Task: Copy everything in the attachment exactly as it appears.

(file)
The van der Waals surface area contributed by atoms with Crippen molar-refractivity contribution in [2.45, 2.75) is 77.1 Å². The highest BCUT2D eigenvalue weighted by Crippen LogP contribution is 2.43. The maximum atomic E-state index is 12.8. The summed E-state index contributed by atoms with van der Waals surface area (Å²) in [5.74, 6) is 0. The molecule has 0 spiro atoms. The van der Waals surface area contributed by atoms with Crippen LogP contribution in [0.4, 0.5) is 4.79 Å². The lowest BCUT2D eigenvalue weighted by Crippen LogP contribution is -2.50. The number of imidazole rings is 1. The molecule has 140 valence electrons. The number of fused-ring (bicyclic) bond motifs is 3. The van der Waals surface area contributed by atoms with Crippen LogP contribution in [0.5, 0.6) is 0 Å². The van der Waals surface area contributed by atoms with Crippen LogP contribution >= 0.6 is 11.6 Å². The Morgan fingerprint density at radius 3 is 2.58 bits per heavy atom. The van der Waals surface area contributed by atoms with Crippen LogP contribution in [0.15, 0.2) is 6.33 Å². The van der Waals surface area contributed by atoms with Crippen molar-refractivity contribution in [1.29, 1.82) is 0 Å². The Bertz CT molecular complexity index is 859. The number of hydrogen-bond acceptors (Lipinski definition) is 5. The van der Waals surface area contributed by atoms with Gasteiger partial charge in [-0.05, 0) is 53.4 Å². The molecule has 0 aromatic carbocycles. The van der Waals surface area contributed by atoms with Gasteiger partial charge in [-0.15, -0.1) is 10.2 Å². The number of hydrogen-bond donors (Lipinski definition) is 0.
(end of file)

The van der Waals surface area contributed by atoms with Crippen molar-refractivity contribution in [2.45, 2.75) is 77.1 Å². The highest BCUT2D eigenvalue weighted by Crippen LogP contribution is 2.43. The maximum atomic E-state index is 12.8. The summed E-state index contributed by atoms with van der Waals surface area (Å²) in [5.74, 6) is 0. The molecule has 0 spiro atoms. The van der Waals surface area contributed by atoms with Crippen LogP contribution in [0.4, 0.5) is 4.79 Å². The lowest BCUT2D eigenvalue weighted by Crippen LogP contribution is -2.50. The number of imidazole rings is 1. The molecule has 140 valence electrons. The number of fused-ring (bicyclic) bond motifs is 3. The van der Waals surface area contributed by atoms with Crippen LogP contribution in [0.5, 0.6) is 0 Å². The van der Waals surface area contributed by atoms with Crippen LogP contribution >= 0.6 is 11.6 Å². The Morgan fingerprint density at radius 3 is 2.58 bits per heavy atom. The van der Waals surface area contributed by atoms with Crippen LogP contribution in [0.15, 0.2) is 6.33 Å². The van der Waals surface area contributed by atoms with Crippen molar-refractivity contribution in [1.29, 1.82) is 0 Å². The Bertz CT molecular complexity index is 859. The number of hydrogen-bond acceptors (Lipinski definition) is 5. The van der Waals surface area contributed by atoms with Gasteiger partial charge in [-0.05, 0) is 53.4 Å². The molecule has 0 aromatic carbocycles. The van der Waals surface area contributed by atoms with Gasteiger partial charge in [-0.15, -0.1) is 10.2 Å². The number of hydrogen-bond donors (Lipinski definition) is 0.